Pharaoh’s Hardened Heart

In this first half of Exodus, there are many (at least 19!) references to Pharaoh and his hardened heart. What is that about?

First of all, I want to point out the importance of reading this part carefully and in order. We want to see the progress of the story as a whole. If we just single out one occurrence like “the Lord hardened Pharaoh’s heart” (10:27), and then try to understand the meaning of this verse apart from the whole, we will miss the bigger story and meaning.

What have you noticed about Pharaoh from these first 10 chapters? He’s pretty terrible, isn’t he? I think we are supposed to be able to see that Pharaoh is an evil character. He epitomizes the turning away from God that had been the problem of humanity throughout the book of Genesis. Pharaoh is a powerful figure that wants his own way and will do anything to keep the power and control he desires. Before his confrontation with Moses, we already see that Pharaoh’s actions are oppressive and in defiance of the Lord of the universe.

Now to the references to the hardening of Pharaoh’s heart… While reading about the first five plagues, you’ll notice that the text says that either Pharaoh hardened his own heart or that his heart “grew hard.” In these instances, the responsibility for the hardness of heart is attributed to Pharaoh himself. And, in each of these plagues, the Lord give him a chance to humble himself, to change his ways, to soften his heart. And yet, Pharaoh chooses his own way, and hardens his heart. It seems that this hardness of heart is what happens when people choose their own way and reject God’s way.

In the span of the next five plagues, there are instances of God hardening Pharaohs heart, Pharaoh’s heart growing hard, and Pharaoh hardening his own heart. What we are meant to see in these chapters is that God is going to use Pharaoh’s evil for his own purposes. The Lord’s plan to deliver Israel from their bondage will not be thwarted. Even Pharaoh’s ruthlessness, his unwillingness to bend, his hardness of heart will not stop God from doing his redemptive work.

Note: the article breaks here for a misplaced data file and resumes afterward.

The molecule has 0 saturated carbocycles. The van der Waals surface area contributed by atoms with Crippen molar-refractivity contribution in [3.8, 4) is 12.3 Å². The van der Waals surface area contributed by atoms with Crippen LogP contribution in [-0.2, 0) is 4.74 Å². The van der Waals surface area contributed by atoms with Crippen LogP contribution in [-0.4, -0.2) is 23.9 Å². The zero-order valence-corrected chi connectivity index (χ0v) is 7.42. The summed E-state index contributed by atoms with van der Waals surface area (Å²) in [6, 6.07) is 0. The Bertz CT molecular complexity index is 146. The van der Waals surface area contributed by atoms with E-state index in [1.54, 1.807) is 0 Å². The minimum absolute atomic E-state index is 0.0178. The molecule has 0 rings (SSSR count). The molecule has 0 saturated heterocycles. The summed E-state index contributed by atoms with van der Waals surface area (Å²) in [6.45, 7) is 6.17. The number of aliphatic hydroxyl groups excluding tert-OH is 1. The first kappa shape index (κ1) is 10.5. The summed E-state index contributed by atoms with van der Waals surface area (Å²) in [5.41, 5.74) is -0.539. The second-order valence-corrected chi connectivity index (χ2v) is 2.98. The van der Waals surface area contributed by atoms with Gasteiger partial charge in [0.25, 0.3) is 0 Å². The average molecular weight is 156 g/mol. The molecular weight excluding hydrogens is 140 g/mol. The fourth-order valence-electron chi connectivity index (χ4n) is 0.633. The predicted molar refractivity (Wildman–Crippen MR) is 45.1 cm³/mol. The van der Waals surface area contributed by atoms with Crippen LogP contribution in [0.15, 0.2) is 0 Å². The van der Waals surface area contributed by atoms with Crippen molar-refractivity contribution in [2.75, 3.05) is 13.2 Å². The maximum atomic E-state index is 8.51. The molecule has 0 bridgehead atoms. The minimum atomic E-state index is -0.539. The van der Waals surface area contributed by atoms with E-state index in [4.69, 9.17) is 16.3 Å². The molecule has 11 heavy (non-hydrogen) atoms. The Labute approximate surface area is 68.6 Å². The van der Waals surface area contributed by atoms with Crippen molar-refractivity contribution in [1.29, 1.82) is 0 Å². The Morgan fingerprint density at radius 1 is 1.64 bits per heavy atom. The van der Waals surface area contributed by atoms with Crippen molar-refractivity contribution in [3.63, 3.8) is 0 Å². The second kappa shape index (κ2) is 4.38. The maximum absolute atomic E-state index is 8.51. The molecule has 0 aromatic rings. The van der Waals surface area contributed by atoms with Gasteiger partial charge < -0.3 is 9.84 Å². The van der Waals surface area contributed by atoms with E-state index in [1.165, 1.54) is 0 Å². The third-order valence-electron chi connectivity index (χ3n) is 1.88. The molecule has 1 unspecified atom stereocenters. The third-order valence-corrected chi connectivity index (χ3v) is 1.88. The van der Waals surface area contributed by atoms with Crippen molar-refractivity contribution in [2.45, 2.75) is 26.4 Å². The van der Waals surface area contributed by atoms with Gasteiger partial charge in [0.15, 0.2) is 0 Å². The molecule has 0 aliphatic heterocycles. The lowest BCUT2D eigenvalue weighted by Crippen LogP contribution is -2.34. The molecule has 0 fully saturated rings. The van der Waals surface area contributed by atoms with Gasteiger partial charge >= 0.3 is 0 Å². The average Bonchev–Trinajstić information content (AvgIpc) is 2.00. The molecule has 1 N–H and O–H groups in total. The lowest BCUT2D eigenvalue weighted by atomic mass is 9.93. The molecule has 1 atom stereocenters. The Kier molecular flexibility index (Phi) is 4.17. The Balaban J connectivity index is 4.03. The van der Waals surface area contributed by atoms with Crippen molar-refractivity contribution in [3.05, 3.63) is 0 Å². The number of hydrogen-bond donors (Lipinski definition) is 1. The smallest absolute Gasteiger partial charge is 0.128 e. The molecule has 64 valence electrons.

What do we learn from these references to Pharaoh and his hard heart?

  1. Pharaoh is responsible for his actions. He has hardened his own heart and chosen his own way.
  2. Pharaoh’s actions lead to his own destruction. During the final plague, he loses his own son, and finally allows the people of Israel to depart. But it is a short time before he changes his mind (yet again!) and pursues the Israelites with his armies and chariots. His continued hardness of heart draws him and his army into the middle of the Red Sea where they are destroyed. God allows Pharaoh’s evil to lead him to his own destruction, and to the Israelites freedom from the pursuing army.
  3. God wants to save us from our own destructive tendencies. This is why he shows us mercy, he gives us chance after chance to repent (how many chances did he give Pharaoh?!). God is patient with us. He warns and encourages us to soften our hearts. He is both merciful and just, and we see these characteristics throughout the Exodus narrative.

What are the Nephilim and how much does it matter?

In many ways, Genesis is a book that is easy to read because it’s a narrative. It tells about people and places, and though those names and locations may be a bit foreign to us, we have heard many of the stories throughout at various times in our lives. There’s a certain familiarity about it. However, Genesis is also a tough read because we may not know what exactly we are supposed to get out of it. Reading through Genesis can make us uncomfortable as we come across sections like chapter 6, where the “Nephilim” are introduced and there’s something about the “sons of God” and the “daughters of man.” These terms are  confusing, and perhaps we’ve not encountered this part of the narrative very often in a sermon or Sunday school lesson. 

A question came in this week about what we make of this section of chapter 6 (v. 1-4). Who are the “sons of God”? Are they angels? Are they people? Who are the “daughters of men”? Why weren’t these two groups supposed to intermarry?